A point of view shot (also known as POV shot, first-person shot, or a subjective camera) is a short film scene that shows what a character (the subject) is looking at (represented through the camera). It is usually established by being positioned between a shot of a character looking at something, and a shot showing the character's reaction (see shot-reverse-shot). The technique of POV is one of the foundations of film editing.
POV footage has existed since the first cameras were mounted in early airplanes and cars, anywhere a film’s creator intended to take viewers inside the action with the psychological purpose of giving viewers a feel of "What he or she is going through", he or she is a participant in the subject matter. Cameras were increasingly introduced into more difficult experiences.
Dick Barrymore, an early action filmmaker akin to Warren Miller, experimented with film cameras and counterweights mounted to a helmet. Barrymore could ski unencumbered while capturing footage of scenery and other skiers. Though the unit was heavy relative to its manner of use, it was considered hands-free and worked.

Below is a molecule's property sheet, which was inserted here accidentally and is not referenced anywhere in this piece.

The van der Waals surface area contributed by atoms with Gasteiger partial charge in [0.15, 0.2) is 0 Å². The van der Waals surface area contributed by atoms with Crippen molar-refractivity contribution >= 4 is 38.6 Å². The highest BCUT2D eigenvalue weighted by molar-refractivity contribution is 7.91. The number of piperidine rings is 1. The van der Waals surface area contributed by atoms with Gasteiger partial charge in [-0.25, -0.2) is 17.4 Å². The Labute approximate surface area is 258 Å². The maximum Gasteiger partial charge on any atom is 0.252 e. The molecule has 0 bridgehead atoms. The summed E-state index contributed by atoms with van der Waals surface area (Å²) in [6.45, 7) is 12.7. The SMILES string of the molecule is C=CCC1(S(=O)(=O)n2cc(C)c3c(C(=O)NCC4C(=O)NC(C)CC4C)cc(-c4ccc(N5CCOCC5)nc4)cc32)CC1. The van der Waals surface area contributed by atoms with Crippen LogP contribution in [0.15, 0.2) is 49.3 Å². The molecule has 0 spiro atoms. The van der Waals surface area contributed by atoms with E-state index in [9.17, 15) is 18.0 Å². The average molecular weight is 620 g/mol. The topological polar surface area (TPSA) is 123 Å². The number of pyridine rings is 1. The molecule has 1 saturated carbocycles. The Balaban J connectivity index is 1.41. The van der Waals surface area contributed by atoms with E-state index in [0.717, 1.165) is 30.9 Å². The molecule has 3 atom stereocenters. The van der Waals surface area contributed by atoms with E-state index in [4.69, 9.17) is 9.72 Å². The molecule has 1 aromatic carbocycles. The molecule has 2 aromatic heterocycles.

Numerous companies have developed successful POV designs, from laparoscopic video equipment used inside the body during medical procedures, to high tech film and digital cameras mounted to jets and employed during flight. On professional levels, the equipment is well defined, expensive, and requires intensive training and support.
However, the race for hands-free POV cameras for use on a consumer level has always faced problems. The technology has had issues with usability, combining lenses with microphones with batteries with recording units; all connected using spidery cables, which proved cumbersome in use when compared to the quality of the end content.